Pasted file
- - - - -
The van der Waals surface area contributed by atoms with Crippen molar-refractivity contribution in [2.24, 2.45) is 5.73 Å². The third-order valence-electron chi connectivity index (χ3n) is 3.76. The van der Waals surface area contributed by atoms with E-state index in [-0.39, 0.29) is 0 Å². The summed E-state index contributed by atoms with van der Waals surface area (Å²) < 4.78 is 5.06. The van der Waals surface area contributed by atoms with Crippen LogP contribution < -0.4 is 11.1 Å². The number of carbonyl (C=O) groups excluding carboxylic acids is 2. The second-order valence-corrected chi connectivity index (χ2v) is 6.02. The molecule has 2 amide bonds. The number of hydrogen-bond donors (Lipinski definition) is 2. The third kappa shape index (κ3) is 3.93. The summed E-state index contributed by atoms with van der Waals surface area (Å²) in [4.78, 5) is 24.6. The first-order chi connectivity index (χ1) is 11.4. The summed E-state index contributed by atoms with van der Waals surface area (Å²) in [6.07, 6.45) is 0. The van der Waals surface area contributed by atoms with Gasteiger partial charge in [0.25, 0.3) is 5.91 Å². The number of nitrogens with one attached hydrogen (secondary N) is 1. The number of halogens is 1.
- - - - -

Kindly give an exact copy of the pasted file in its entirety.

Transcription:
The van der Waals surface area contributed by atoms with Crippen molar-refractivity contribution in [2.24, 2.45) is 5.73 Å². The third-order valence-electron chi connectivity index (χ3n) is 3.76. The van der Waals surface area contributed by atoms with E-state index in [-0.39, 0.29) is 0 Å². The summed E-state index contributed by atoms with van der Waals surface area (Å²) < 4.78 is 5.06. The van der Waals surface area contributed by atoms with Crippen LogP contribution < -0.4 is 11.1 Å². The number of carbonyl (C=O) groups excluding carboxylic acids is 2. The second-order valence-corrected chi connectivity index (χ2v) is 6.02. The molecule has 2 amide bonds. The number of hydrogen-bond donors (Lipinski definition) is 2. The third kappa shape index (κ3) is 3.93. The summed E-state index contributed by atoms with van der Waals surface area (Å²) in [4.78, 5) is 24.6. The first-order chi connectivity index (χ1) is 11.4. The summed E-state index contributed by atoms with van der Waals surface area (Å²) in [6.07, 6.45) is 0. The van der Waals surface area contributed by atoms with Gasteiger partial charge in [0.25, 0.3) is 5.91 Å². The number of nitrogens with one attached hydrogen (secondary N) is 1. The number of halogens is 1.